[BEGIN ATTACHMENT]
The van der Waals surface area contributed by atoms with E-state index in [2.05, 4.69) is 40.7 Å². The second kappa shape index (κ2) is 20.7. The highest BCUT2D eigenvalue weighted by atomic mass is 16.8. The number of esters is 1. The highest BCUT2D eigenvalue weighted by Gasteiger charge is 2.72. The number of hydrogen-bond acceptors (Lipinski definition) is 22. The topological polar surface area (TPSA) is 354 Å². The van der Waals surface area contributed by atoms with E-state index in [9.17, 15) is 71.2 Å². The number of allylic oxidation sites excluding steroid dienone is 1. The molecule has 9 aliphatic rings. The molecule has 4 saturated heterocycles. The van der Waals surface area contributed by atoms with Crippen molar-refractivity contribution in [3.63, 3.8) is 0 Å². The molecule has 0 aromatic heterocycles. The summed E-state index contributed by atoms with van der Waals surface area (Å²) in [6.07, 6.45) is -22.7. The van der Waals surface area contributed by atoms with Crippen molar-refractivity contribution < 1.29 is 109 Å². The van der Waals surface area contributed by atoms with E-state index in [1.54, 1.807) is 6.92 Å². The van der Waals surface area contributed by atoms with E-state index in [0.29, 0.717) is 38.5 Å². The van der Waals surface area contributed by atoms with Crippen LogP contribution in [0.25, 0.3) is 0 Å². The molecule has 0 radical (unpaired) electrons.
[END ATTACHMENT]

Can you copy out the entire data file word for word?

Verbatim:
The van der Waals surface area contributed by atoms with E-state index in [2.05, 4.69) is 40.7 Å². The second kappa shape index (κ2) is 20.7. The highest BCUT2D eigenvalue weighted by atomic mass is 16.8. The number of esters is 1. The highest BCUT2D eigenvalue weighted by Gasteiger charge is 2.72. The number of hydrogen-bond acceptors (Lipinski definition) is 22. The topological polar surface area (TPSA) is 354 Å². The van der Waals surface area contributed by atoms with E-state index in [9.17, 15) is 71.2 Å². The number of allylic oxidation sites excluding steroid dienone is 1. The molecule has 9 aliphatic rings. The molecule has 4 saturated heterocycles. The van der Waals surface area contributed by atoms with Crippen molar-refractivity contribution in [3.63, 3.8) is 0 Å². The molecule has 0 aromatic heterocycles. The summed E-state index contributed by atoms with van der Waals surface area (Å²) in [6.07, 6.45) is -22.7. The van der Waals surface area contributed by atoms with Crippen molar-refractivity contribution < 1.29 is 109 Å². The van der Waals surface area contributed by atoms with E-state index in [1.54, 1.807) is 6.92 Å². The van der Waals surface area contributed by atoms with E-state index in [0.29, 0.717) is 38.5 Å². The van der Waals surface area contributed by atoms with Crippen LogP contribution in [0.25, 0.3) is 0 Å². The molecule has 0 radical (unpaired) electrons.